The new rules were introduced in order to try and strengthen the industry through consolidation by bringing to an end previous cross-subsidy issues within composites. At the same time, the requirement to list brings greater transparency, as companies are obliged to produce frequent reports and open up to other owners via share issues. The CSE also benefits from insurers listing on the market, which deepens the market and provides a traditionally conservative asset class, with the stability that can bring. Likewise, access to the CSE raises the possibility of insurers gaining access to greater funding, further underpinning their financial stability. In 2017 a range of insurers are set to list on the CSE, while 2016 saw several begin trading, including People’s Insurance, a general insurer and a subsidiary of the state-owned People’s Bank subsidiary, People’s Leasing and Finance.

Raising The Threshold

The listing and segregation requirements also effectively raise the threshold for the size of companies that can operate in the market. Previously, some composite insurers had been able to subsidise one part of their business with the other, yet now they will be obliged to provide sufficient capital and profitability for both sides of the business.

This dynamic has also been reinforced by a further government move under the amendments, which raised the minimum capital requirements for insurers. For companies registered before 2011, the minimum was raised for a particular class of business from LKR100m ($682,000) to LKR500m ($3.4m), while for those registered after that date, LKR500m ($3.4m) became the minimum stated capital.

This dovetails with the IBSL’s move to shift the industry from solvency margin rules to risk-based capital (RBC) rules, a change that was made mandatory in 2016. This should also lead to an increase in the amount of capital some companies will need, as more precise risks in many areas need to be taken into account, rather than just solvency. The sector professional body, the Insurance Association of Sri Lanka (IASL), and the IBSL successfully conducted a road test of RBC rules between 2015 and 2016, with full implementation likely to further pressurise some outfits to merge or exit the market. Indeed, in the first six months of 2016 two mergers took place in the industry, with many expecting more to come.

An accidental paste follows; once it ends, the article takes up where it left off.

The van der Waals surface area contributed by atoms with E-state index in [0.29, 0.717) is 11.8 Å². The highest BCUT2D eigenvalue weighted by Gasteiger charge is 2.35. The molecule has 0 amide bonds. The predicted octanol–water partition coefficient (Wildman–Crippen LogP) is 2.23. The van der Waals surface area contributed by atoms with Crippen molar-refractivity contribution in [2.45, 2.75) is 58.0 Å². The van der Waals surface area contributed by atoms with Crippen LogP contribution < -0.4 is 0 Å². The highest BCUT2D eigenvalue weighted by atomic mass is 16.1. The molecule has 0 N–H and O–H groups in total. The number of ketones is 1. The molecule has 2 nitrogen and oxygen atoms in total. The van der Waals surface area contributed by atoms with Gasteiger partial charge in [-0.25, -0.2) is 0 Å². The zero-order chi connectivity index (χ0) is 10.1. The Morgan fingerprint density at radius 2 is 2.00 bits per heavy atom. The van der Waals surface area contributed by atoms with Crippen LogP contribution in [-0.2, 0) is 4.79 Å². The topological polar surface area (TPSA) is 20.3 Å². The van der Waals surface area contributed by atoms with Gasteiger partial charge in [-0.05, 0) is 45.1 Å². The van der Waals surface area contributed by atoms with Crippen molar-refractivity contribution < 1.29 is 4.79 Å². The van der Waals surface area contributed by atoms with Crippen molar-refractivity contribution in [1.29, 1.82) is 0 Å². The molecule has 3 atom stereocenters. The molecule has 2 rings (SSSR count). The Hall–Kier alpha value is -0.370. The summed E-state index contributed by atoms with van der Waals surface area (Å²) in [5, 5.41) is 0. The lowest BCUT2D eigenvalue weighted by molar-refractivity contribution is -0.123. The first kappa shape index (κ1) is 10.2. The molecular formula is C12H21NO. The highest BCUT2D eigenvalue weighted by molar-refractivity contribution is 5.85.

Mergers are likely in non-life, where competition is fierce, especially among motor insurance players. Segregation has also caused some firms to exit one side of the industry while maintaining a presence in the other. Asian Alliance Insurance, for example, sold off its non-life operation to Fairfax Asia in June 2016, while also rebranding its life operations under a new name, Softlogic Life Insurance, a few months later.

In the longer term, the government’s strategy is designed to mould an insurance sector that can also take on new lines of business, such as large project insurance. At present, the domestic financial sector as a whole in Sri Lanka lacks the resources to undertake large amounts of risk, yet the country also has a major infrastructure and construction rollout under way. The hope is that a better capitalised and better resourced sector – even if containing fewer players – will be able to take on such ventures, rather than leaving them to offshore insurers and reinsurers.